used properly, Nintendo was really onto something with this tech
The fact that so many console exclusives now find themselves on the Switch is a credit to the quality of the games. What if Breath of the Wild had only come out on Wii U? Would it still be a fantastic game? Heck yeah! Would it have had the impact that it did? No way. Sure, there were a couple of missteps – Twilight Princess remains a boring Zelda game, HD or not (don’t @ me, please) – and most third-party studios did only the bare minimum to support the GamePad, but the overall hit rate on first-party titles really was something.
And this isn’t even to mention the Wii-ked (sorry) Virtual Console! I have had an absolute field day going through the eShop and snatching up every title that I have been wanting to play for years but never got the chance to grab a physical copy. Yes, this was made all the more pressing by the knowledge that the Wii U eShop will be closing in the next few months and my time is therefore limited, but boy what a rush!
Of course, I can’t talk about Wii U games without at least touching on Nintendo Land. This is a weird one. It’s not quite Wii Sports, nor is it quite Wii Party, but it is a fantastic display of what the GamePad could be used for and had me and my willing friends in stitches with its uber-simple minigames.
Mario Chase remains a highlight and a prime candidate for party nights going forward, and while there are some games which feel like they are repeating the process a little too closely, there is enough variation to show that, used properly, Nintendo was really onto something with this tech. I’m still not quite sure what I was supposed to be doing with those coins and subsequent prizes, but I had a good time doing it all the same.
True, the GamePad is great when it works well, but when it doesn’t it is at best redundant, and at worst a weighty distraction. I played through a strange selection of games over the past month, some used the GamePad effectively (Rayman Legends, Twilight Princess) but others — many others — found no use for it. Quite why I was playing Assassins Creed III (a game series I generally cannot get behind) is beyond me, but seeing the GamePad subjected to being the home of a dull map with no care or detail paid to it made one thing very clear – this was a good bit of kit desperate for a purpose.
a piece of gaming history that is so brilliantly weird, I doubt we will ever see something as inventive again
That is perhaps the thing that I came back to more times than anything else in my last few weeks with the Wii U. I played up on my TV, at my desk, even in bed, but at no point did I feel like I knew what the console was trying to do. Is it a fun handheld? Yeah, kinda. Is it a fun home console? Yeah, kinda. But why be average at both when you could be really good at one?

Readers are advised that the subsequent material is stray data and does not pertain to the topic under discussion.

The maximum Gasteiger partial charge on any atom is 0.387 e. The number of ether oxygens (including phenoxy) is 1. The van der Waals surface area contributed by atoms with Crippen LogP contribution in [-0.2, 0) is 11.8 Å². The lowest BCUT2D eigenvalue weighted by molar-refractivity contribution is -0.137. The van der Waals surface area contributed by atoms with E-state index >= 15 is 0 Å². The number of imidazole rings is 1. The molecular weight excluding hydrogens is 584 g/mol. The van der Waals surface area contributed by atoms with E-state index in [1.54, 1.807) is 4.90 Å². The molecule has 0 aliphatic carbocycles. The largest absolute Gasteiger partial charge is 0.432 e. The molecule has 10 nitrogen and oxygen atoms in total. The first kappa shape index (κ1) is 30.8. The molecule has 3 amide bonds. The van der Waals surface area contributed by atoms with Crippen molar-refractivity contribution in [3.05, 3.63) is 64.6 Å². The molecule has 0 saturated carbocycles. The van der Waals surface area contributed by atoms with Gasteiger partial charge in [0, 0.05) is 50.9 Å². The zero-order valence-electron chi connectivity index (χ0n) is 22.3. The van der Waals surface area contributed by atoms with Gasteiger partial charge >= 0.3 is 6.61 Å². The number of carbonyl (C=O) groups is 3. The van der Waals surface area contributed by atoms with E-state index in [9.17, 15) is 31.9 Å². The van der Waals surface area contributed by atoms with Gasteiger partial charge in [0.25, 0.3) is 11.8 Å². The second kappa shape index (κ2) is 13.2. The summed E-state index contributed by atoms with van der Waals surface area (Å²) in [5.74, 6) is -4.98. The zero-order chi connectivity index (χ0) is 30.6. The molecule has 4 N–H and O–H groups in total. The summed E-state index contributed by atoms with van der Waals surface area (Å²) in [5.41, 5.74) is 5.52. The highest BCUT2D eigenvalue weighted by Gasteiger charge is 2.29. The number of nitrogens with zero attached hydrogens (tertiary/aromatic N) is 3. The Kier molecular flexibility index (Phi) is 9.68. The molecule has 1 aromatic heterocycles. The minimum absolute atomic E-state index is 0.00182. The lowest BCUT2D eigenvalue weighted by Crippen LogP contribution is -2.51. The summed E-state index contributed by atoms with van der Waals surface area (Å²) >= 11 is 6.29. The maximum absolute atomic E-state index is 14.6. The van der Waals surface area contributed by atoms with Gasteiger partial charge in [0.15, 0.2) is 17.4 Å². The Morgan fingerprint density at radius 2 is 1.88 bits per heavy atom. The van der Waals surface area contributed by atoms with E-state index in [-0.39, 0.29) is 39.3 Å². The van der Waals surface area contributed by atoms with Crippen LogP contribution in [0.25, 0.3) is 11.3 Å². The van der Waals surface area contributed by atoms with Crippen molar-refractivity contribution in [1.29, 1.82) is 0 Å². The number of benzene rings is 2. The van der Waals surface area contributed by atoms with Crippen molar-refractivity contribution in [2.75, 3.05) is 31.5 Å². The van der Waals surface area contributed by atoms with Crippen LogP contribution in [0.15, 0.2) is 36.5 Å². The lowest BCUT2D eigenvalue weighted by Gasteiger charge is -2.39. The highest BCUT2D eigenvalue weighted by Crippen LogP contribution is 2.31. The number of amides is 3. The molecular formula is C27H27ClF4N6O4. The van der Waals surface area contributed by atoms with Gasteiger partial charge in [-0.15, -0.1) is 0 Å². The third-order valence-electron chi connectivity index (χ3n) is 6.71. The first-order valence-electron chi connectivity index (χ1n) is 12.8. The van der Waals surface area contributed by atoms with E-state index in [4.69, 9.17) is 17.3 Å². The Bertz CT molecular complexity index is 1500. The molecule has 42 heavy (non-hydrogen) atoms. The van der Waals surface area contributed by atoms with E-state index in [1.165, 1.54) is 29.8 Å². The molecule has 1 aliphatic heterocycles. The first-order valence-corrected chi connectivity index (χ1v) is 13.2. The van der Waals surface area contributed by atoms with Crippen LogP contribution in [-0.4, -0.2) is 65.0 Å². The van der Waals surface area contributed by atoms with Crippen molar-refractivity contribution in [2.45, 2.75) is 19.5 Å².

Long before the Microsft was boasting of Xbox One that ‘this console will play your games, it will stream your TV, it will massage your feet and it will do your taxes!’ the Wii U was kind of doing just that. It was much to my surprise to find a video camera, TV remote, streaming options, and a (defunct but cool-sounding) social media platform all built into a console which I had foolishly assumed was all about the games. I’d be intrigued to spy on a parallel universe in which the global pandemic happened five years earlier and mankind turned to the Wii U’s video chat to keep the economy running. Many of these features are not functional anymore ten years down the line, and the lack of direction seems like a bit of a mess (is this for games, for TV, for social media?) but the ambition is there. This is a brilliant mess indeed.
After a month of playing the console that I rejected for so many years, I don’t think it is fair to call the Wii U a failure (unless you are talking financially, in which case it is difficult to disagree). Yes, at the time it may have been a marketing disaster with some pretty big gaps between major game releases, and my heart goes out to all of the fans who stood diligently by it. However, now we can see it for what it truly is, a piece of gaming history that is so brilliantly, confusingly weird, I doubt we will ever see something as experimental and inventive again from one of the ‘big three’ console manufacturers.
If you play as I did, then you get a chance to be selective with a console for which there are, admittedly, a fair few lows. You get to play the best first-party games without needing to wait for months for the next, the entire virtual console library is right there with GBA, DS, and Wii games to boot, and the marketing campaign is so far in the past now that I think I can safely say that this is a console in and of itself and not just a Wii accessory.
Both I and the Wii U are 10 years older now and we are both all the cooler for it.